- Unresolved patient credit balances can create a customer service or customer satisfaction issue for providers, potentially damaging the organization’s reputation in the community.
- Insurance credit balances often come up in contract discussions, creating leverage for the payer to impose harsher requirements on the provider.
How can organizations work credit balances effectively? A best practice is to focus on identification, frequency of review, and timely resolution. Actively identifying and working accounts in a timely manner can help an organization identify and resolve credit balances that are not truly overpayments but, rather, incorrect contractual or administrative adjustments. These adjustments typically result in an immediate positive balance sheet pick-up for an organization.
Another advantage of working credit balances in a timely manner is the greater likelihood that a patient’s contact information, such as a mailing address or phone number, is current and can be used for due diligence outreach. The longer credit balances are aged and left unresolved, the less likely a patient can be contacted with the information on file. If an organization is unable to contact a patient to return a credit balance, then that balance needs to be included in its unclaimed property reporting process.
Industry best practice is for an organization to review and resolve credit balances in its patient accounting system after a defined period, typically 12 to 18 months, versus leaving the credit balance open and active in the system for months or even years.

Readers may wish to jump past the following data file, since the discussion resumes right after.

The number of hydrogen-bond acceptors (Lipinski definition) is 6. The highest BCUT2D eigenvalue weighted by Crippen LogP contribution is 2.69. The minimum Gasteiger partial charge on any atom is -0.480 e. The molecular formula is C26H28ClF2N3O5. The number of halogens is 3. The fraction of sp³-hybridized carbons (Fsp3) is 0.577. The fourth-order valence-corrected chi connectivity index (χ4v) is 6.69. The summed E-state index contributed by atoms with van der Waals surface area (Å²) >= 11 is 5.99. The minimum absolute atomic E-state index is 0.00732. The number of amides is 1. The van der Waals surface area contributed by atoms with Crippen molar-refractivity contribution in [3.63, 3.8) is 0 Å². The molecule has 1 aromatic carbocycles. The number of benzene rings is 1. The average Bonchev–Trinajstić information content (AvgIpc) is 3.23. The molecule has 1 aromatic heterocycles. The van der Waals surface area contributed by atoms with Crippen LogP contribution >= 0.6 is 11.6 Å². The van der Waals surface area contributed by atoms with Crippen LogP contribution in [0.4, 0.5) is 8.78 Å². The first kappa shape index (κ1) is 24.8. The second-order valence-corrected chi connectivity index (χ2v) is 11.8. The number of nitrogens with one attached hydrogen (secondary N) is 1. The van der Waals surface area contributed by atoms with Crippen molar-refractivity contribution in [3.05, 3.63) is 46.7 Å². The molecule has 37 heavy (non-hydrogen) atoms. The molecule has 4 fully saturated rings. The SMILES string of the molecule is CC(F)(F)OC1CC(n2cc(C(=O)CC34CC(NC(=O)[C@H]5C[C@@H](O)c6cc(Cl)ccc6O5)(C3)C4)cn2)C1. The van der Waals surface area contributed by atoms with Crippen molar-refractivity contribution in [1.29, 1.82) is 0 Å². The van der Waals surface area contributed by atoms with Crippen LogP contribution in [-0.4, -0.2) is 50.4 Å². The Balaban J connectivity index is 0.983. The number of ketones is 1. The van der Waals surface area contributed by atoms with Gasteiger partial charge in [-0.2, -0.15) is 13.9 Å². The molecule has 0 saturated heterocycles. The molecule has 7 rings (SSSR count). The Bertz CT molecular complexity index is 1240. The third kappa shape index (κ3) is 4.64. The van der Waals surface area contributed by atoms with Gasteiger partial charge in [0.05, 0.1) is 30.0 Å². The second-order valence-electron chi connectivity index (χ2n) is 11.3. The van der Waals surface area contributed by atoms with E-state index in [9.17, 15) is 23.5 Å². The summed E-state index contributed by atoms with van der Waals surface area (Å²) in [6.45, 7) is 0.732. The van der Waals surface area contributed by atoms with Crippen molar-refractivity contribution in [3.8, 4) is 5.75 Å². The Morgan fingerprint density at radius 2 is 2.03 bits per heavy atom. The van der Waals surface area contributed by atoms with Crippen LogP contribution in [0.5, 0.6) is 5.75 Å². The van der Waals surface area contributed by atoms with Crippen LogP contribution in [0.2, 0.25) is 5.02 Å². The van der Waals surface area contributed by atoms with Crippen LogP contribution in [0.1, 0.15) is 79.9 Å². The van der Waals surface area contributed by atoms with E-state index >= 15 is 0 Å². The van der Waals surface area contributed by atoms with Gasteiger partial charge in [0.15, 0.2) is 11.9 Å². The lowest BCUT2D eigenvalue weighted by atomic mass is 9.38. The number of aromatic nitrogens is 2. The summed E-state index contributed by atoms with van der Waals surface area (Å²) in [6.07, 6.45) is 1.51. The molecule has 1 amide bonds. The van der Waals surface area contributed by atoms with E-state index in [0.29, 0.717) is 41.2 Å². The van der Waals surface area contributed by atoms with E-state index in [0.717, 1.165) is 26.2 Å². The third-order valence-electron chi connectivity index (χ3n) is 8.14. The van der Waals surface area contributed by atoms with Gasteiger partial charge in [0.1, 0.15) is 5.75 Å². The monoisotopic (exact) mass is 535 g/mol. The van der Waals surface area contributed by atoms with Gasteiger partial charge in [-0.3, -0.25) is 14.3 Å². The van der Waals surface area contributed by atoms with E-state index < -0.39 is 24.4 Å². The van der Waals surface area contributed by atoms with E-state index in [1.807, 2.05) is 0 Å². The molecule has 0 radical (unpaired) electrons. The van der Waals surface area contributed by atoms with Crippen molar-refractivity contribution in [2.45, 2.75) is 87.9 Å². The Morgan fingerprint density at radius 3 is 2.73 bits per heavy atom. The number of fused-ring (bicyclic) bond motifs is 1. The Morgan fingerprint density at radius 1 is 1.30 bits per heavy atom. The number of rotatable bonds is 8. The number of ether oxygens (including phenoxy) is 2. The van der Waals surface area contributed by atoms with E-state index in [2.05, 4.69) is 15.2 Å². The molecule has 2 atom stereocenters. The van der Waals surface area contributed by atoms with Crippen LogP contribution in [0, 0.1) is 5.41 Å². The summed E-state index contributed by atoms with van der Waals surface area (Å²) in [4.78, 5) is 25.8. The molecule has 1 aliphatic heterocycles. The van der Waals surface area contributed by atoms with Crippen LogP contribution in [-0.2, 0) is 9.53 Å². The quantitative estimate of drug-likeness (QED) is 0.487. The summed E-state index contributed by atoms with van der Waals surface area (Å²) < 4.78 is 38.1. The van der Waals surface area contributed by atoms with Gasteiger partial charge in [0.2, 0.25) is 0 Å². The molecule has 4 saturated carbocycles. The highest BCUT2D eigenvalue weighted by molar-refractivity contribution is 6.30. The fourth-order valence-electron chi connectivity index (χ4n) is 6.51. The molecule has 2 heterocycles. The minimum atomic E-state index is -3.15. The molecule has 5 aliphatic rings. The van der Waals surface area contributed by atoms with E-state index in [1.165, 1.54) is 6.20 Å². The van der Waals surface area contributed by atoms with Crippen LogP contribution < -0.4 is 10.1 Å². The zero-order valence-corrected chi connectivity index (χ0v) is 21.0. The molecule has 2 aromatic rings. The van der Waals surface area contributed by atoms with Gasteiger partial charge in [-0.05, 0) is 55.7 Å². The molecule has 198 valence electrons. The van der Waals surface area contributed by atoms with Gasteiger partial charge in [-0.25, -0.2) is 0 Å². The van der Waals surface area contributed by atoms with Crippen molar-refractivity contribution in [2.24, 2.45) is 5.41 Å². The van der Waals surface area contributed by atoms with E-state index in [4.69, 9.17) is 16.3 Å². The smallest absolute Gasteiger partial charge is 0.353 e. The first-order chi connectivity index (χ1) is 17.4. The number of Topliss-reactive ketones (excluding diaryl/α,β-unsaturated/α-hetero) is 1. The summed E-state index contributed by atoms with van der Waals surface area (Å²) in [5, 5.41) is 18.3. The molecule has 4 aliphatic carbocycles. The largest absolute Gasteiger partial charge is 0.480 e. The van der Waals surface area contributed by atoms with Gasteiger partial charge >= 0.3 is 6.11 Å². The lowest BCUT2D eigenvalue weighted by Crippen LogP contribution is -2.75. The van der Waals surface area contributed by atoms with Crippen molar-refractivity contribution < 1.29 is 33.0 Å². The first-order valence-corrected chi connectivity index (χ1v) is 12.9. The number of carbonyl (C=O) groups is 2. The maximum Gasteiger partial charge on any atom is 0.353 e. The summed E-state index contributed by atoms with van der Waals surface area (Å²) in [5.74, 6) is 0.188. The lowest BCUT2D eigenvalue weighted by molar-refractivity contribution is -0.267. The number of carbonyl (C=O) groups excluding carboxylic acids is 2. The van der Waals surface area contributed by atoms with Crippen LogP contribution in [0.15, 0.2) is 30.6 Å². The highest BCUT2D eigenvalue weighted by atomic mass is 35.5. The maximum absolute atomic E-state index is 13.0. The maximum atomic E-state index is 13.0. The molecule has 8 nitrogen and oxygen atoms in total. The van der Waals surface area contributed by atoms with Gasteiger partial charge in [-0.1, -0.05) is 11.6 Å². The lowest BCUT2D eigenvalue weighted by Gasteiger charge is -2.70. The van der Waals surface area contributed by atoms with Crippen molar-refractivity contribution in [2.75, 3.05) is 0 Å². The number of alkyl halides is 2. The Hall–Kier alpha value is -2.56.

Suppose there is a credit balance on an account that has not had any activity for one year. Best practices suggest posting an administrative adjustment in the patient accounting system to resolve the credit and then tracking the liability in a separate escheat general ledger account that is reviewed on an annual basis and, if unremediated, including the credit in the organization’s unclaimed property process.
A Good Control Method Reduces Risk
Risk can occur when credit balances are active and overlooked from an unclaimed property perspective when an organization does not have an adequate review process and procedures. Resolving credit balances in the patient accounting system and including the overpayments in a regular review and follow-up process generally is a good control method and mitigates risks for the health system.
The risk surrounding credit balances and unclaimed property is an important but often overlooked area as healthcare organizations juggle myriad regulations and rules associated with the ACA. A well-coordinated and controlled process for reviewing and resolving credits – in a timely manner – can go a long way to helping an organization be cognizant of and compliant with state unclaimed property laws.
1 The “Medicare Reporting and Returning of Self-Identified Overpayments” rule “requires Medicare Parts A and B healthcare providers and suppliers to report and return overpayments by the later of the date that is 60 days after the date an overpayment was identified, or the due date of any corresponding cost report, if applicable” (https://www.cms.gov/Newsroom/MediaReleaseDatabase/Fact-sheets/2016-Fact-sheets-items/2016-02-11.html).
2 Kane v. Healthfirst, Inc. et al., No. 1:11-cv-02325-ER, Doc. No. 63 (S.D.N.Y. Aug. 3, 2015).